Speedplay's Zero Aero pedals and Walkable Cleats are here to win over doubters

Sturdier and more aerodynamic pedals and cleats, and new tools from American outfit

Over the past year or so, Speedplay has adapted its lovable lollipop pedals for everything from the aero enthusiast to those with a hunger for all things gravel.

While Speedplay's faithful user base swears by the pedals, its cleats have been a bit of a mixed bag. The adjustability is second to none, but their price, lack of traction and questionable durability make them a true hassle.

Released together, the Aero Walkable Cleats and Zero Aero pedals offer an interesting solution to our cleat-based woes.

Related: Speedplay Zero Pave pedals review

Aero Pedal – £230 / $275 / AU$399 (including cleats)

Speedplay claims the dimpled underside of the zero aero pedals offer some wind cheating advantage:
Speedplay claims the dimpled underside of the zero aero pedals offer some wind cheating advantage:

Speedplay's new Zero Aero trades dual sided entry for aerodynamics, but is it worth it?

Every second counts when attempting the world hour record, and longtime Speedplay pedal user Sir Bradley Wiggins, stomping down on the Speedplay Aero Pedal (and Walkable Cleats) covered a blistering 54.526km.

We’re not sure how much aero advantage is on offer from the new Aero Pedal system, but it's definitely sleek in comparison to the standard Zeros. Either way, it's marginal gains for those looking at the Zero Aero pedals.

Beyond the dimpled underside for the pedal body, there’s not a whole lot different between the standard Zero and the Zero Aero. Except for the lost dual-sided entry, of course.

Maintenance is also a little bit different as the grease port is well hidden and requires a small grommet (included) to guide the grease though the pedal.

Similarly to the standard Zero, the Zero Aero has a claimed stack height of just 8.5mm for four-hole mounting and 11.5mm for three-hole mounting.

Our stainless steel spindle sample items are claimed to offer up to 37 degrees of cornering clearance. They weigh in at 210g for the pair, excluding cleats.

Aero Walkable Cleat – £60 / $55 / AU$90

Arguably more exciting for the masses than the zero aero is the new walkable cleat:
Arguably more exciting for the masses than the zero aero is the new walkable cleat:

It seems Speedplay has solved the major complaints users have with their cleats

Arguably more exciting than the Zero Aero pedals are Speedplay's new Walkable Cleats. Long and loud have Speedplay users lamented the negligible traction of the cleats, and near-mandatory cleat covers.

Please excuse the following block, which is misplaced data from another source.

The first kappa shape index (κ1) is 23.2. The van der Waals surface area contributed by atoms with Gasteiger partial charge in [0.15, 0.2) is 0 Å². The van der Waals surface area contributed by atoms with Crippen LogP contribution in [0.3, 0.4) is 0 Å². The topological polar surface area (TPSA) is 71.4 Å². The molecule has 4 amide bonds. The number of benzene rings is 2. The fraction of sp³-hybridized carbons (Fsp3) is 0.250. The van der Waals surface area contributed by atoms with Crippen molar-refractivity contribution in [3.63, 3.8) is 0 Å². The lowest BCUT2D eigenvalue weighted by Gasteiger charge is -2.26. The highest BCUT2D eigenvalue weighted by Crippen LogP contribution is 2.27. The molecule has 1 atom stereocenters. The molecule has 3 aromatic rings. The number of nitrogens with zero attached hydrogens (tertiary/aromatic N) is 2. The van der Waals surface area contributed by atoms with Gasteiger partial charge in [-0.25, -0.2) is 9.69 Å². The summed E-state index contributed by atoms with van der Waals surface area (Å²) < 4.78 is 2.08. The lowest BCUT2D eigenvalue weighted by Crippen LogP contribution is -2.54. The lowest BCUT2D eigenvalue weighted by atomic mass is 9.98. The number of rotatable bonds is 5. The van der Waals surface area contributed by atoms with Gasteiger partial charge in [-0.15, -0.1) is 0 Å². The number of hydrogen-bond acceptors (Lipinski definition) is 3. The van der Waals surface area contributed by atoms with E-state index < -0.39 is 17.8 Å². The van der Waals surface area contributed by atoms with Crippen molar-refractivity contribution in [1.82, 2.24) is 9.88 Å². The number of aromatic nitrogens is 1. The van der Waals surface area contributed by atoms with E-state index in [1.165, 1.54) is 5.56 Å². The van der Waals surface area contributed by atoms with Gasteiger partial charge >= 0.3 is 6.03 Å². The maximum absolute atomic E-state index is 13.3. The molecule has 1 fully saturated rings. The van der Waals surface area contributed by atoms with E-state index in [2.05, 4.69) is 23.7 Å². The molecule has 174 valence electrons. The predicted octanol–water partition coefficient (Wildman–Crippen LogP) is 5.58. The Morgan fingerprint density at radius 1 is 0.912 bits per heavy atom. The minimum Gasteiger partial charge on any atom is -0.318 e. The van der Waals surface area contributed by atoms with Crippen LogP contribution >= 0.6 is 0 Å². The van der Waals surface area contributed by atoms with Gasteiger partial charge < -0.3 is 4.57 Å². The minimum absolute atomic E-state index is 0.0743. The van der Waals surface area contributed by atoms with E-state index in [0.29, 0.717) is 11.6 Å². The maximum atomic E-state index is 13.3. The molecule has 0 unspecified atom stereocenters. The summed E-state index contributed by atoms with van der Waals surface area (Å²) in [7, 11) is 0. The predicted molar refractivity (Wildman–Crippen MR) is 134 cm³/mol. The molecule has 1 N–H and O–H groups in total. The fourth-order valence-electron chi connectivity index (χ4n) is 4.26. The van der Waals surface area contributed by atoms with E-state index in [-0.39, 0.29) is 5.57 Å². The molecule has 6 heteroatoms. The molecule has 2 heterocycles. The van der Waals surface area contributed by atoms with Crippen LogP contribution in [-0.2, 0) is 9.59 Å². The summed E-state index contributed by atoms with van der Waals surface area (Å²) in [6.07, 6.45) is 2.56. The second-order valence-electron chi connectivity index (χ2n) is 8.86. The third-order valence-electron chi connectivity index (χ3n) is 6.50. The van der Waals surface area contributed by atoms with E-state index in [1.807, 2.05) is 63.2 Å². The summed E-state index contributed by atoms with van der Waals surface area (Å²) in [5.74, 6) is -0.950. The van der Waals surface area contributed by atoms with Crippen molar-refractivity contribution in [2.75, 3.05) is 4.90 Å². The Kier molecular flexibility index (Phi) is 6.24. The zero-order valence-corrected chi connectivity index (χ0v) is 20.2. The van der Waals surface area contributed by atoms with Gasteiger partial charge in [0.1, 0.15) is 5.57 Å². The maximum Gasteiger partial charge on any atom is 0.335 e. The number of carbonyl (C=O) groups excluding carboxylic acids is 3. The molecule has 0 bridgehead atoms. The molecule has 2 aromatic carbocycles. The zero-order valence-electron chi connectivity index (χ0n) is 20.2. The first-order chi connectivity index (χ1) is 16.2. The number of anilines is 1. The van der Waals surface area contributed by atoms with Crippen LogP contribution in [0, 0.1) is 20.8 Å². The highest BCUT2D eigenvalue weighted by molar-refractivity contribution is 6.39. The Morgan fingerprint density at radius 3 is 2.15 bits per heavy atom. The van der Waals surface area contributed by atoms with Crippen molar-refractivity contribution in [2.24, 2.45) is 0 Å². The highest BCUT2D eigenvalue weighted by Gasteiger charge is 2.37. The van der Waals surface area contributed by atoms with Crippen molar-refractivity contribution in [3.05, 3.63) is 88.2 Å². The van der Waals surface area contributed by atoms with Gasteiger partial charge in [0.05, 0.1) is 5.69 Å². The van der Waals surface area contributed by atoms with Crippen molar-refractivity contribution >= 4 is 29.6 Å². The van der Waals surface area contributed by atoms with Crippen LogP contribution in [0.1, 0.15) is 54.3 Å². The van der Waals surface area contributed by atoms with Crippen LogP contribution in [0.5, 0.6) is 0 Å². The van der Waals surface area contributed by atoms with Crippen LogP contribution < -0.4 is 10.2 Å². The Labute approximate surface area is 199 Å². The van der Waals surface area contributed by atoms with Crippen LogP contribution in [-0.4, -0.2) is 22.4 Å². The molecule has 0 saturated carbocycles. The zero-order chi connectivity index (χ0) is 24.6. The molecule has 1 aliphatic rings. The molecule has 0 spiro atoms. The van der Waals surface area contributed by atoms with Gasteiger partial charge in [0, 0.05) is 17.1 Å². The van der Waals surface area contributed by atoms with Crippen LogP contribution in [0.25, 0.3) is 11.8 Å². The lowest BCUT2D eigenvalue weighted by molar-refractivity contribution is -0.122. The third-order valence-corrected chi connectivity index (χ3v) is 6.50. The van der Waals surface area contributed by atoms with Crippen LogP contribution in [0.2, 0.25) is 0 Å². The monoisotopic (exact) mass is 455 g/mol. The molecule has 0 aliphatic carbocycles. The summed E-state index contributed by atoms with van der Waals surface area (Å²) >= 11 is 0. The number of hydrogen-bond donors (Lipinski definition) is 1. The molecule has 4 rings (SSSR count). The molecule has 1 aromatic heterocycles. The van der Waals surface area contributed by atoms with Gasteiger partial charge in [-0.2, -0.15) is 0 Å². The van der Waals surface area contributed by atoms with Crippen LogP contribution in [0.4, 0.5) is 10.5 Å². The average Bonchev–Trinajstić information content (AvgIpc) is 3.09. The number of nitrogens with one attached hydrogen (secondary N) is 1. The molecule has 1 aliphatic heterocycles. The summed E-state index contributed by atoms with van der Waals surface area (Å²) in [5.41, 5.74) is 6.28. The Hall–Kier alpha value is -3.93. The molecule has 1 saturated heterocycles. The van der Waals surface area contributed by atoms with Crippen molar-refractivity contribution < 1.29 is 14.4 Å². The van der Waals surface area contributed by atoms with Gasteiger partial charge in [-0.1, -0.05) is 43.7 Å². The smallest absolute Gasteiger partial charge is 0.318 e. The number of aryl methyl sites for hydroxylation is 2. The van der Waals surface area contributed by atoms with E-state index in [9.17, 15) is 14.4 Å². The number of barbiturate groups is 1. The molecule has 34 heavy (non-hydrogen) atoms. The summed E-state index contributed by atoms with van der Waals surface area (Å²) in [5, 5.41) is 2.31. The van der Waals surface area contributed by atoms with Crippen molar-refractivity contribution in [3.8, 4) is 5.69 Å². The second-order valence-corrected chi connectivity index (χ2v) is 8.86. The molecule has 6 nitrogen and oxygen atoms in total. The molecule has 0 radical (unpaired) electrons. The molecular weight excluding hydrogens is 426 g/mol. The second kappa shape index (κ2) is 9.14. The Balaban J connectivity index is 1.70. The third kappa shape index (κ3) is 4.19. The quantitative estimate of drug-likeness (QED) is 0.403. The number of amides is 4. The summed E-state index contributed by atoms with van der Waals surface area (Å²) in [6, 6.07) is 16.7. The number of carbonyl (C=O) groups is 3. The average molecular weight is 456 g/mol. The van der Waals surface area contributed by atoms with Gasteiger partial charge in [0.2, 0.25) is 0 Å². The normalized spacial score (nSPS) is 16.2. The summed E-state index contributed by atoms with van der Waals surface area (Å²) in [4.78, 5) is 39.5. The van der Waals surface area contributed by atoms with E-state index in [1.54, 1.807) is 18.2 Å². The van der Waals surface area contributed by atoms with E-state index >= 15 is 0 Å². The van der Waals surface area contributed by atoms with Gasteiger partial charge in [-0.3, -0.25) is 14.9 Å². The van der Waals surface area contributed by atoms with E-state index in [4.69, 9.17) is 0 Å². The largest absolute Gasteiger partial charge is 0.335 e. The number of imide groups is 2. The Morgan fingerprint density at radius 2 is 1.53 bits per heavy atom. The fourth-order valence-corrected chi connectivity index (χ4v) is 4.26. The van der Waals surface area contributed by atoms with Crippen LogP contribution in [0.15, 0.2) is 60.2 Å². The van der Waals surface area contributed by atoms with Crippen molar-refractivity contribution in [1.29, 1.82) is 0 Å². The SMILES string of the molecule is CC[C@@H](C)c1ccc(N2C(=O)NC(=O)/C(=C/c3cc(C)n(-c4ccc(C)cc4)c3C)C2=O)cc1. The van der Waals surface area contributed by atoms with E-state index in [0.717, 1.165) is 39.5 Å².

Then there's the fast-wearing exposed hardware. At least one BikeRadar staffer is guilty of having to drill out cleat bolts because they get too worn down for a screwdriver.

With the Walkable Cleats, the rubber cleat covers are part of the package – all the time. Not only should they offer vastly improved traction, but also protect the hardware underneath from wear. The covers are replaceable and available in a range of colours, if you're the type of rider who likes your cleats to match your shoes.

Compatible with all existing Zero series pedals, the new cleats are quite low profile – especially for those with Speedplay specific shoes (four-bolt) – and the rounded profile should also allow for a bit less awkwardness when walking.

The new Walkable Cleats also come with plugs called Cleat Buddies, which protect the mechanism from grit and grime. They snap together to minimise the space they take up in your jersey pocket.

Despite the positives, at 136g for the pair, there's a 31g weight penalty over the standard cleats to be aware of.

Speedplay Torque Wrench – £16 / $18 / AU$30

The new torque wrench makes it easy not to over tighten your cleat hardware:
The new torque wrench makes it easy not to over tighten your cleat hardware:

Never overtighten a cleat bolt again

The importance of tightening Speedplay cleat bolts to the correct torque is often overlooked, and it doesn’t take much force to damage the hardware. With this, Speedplay has released a preset 2.5nm torque key to cater for its surprisingly low recommended torque. 

There aren't many bells and whistles to shout about – it only comes with one bit and clicks out like any other preset torque wrench. But it should be useful for Speedplay lovers, given most torque wrenches only start from 3nm.

Colin Levitch

Staff Writer, Australia
Originally from Denver, Colorado, Colin now resides in Sydney, Australia. Holding a media degree, Colin is focused on the adventure sport media world. Coming from a ski background, his former European pro father convinced him to try collegiate crit racing. Although his bright socks say full roadie, he enjoys the occasional mountain bike ride, too.
  • Discipline: Road, mountain
  • Preferred Terrain: Tarmac mountain climbs into snow-covered hills
  • Current Bikes: BMC TeamMachine SLR01, Trek Top Fuel 9
  • Dream Bike: Mosaic Cycles RT-1
  • Beer of Choice: New Belgium La Folie
  • Location: Sydney, Australia

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